The better to eat you with : the anthropophagy plots of fairy tales

Storti, Silvia (2021) The better to eat you with : the anthropophagy plots of fairy tales. In: Champion, Giulia, (ed.) Interdisciplinary essays on cannibalism : bites here and there. New York, U.S. : Routledge. pp. 176-189. (Warwick series in the Humanities) ISBN 9780367432607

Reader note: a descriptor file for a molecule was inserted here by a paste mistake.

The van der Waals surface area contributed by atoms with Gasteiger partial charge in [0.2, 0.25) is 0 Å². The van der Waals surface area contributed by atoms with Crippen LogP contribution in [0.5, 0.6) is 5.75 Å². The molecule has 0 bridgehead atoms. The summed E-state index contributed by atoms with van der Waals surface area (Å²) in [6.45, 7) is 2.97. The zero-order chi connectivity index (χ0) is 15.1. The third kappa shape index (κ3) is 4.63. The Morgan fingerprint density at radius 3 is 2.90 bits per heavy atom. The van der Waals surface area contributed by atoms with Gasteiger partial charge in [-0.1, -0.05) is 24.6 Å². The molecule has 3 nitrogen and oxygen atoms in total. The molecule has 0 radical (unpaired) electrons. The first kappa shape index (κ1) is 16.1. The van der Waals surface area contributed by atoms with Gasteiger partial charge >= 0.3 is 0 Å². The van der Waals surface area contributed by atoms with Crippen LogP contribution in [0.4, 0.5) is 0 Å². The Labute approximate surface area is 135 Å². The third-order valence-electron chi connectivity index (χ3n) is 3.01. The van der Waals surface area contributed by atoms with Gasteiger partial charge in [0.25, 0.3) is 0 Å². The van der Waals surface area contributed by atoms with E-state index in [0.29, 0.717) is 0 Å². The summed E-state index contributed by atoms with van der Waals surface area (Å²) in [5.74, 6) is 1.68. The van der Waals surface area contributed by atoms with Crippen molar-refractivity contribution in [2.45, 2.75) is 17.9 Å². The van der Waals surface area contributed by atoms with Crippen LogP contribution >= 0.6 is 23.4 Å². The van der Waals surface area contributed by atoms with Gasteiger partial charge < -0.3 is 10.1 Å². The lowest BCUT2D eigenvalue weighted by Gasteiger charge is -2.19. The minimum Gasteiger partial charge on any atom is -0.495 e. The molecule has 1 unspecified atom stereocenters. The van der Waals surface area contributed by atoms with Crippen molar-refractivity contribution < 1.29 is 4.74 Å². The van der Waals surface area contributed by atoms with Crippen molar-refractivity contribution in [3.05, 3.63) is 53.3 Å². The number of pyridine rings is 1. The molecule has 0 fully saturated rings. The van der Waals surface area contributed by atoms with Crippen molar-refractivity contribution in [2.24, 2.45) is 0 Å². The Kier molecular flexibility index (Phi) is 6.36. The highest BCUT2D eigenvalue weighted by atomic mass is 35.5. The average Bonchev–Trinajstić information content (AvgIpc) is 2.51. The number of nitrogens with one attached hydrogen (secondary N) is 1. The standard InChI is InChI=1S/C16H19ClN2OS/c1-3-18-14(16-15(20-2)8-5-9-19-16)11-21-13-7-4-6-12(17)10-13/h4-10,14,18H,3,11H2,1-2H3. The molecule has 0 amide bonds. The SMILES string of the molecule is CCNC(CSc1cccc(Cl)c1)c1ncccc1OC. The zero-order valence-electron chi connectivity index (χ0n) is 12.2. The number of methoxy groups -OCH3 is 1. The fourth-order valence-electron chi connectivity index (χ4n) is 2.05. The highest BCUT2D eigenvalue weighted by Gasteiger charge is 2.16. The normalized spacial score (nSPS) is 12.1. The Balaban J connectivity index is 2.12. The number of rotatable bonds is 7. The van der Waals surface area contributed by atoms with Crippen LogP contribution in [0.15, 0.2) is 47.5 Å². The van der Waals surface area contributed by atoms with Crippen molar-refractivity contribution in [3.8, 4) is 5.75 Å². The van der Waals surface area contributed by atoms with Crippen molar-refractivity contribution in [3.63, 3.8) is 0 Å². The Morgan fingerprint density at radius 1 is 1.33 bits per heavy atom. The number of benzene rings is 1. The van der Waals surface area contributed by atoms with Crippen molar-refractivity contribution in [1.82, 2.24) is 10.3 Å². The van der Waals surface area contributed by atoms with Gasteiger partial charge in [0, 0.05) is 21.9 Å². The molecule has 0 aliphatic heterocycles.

This chapter examines a couple of examples of cannibalism in fairy tales and their adaptations, highlighting the links between past and present portrayals of anthropophagical plots and characters. Dorothy Thelander postulates that cannibalism may have been excised from oral tales in order to make less odious the identification with the rich landlords it might have represented, but it is indubitable that the fabrication of the ogre race allowed anthropophagy to persist in fairy-tale narratives. Charles Perrault penned his Sleeping Beauty along with other tales at the end of the 17th century, putting his secondary villain in line with Thelander’s analysis. Perrault’s ‘les inclinations des Ogres’ is translated as the ‘inclinations of an ogress’, which seems to imply a more human queen mother than the French text; even Carter, in her own version, gives it as ‘the queen still had ogrish instincts’.

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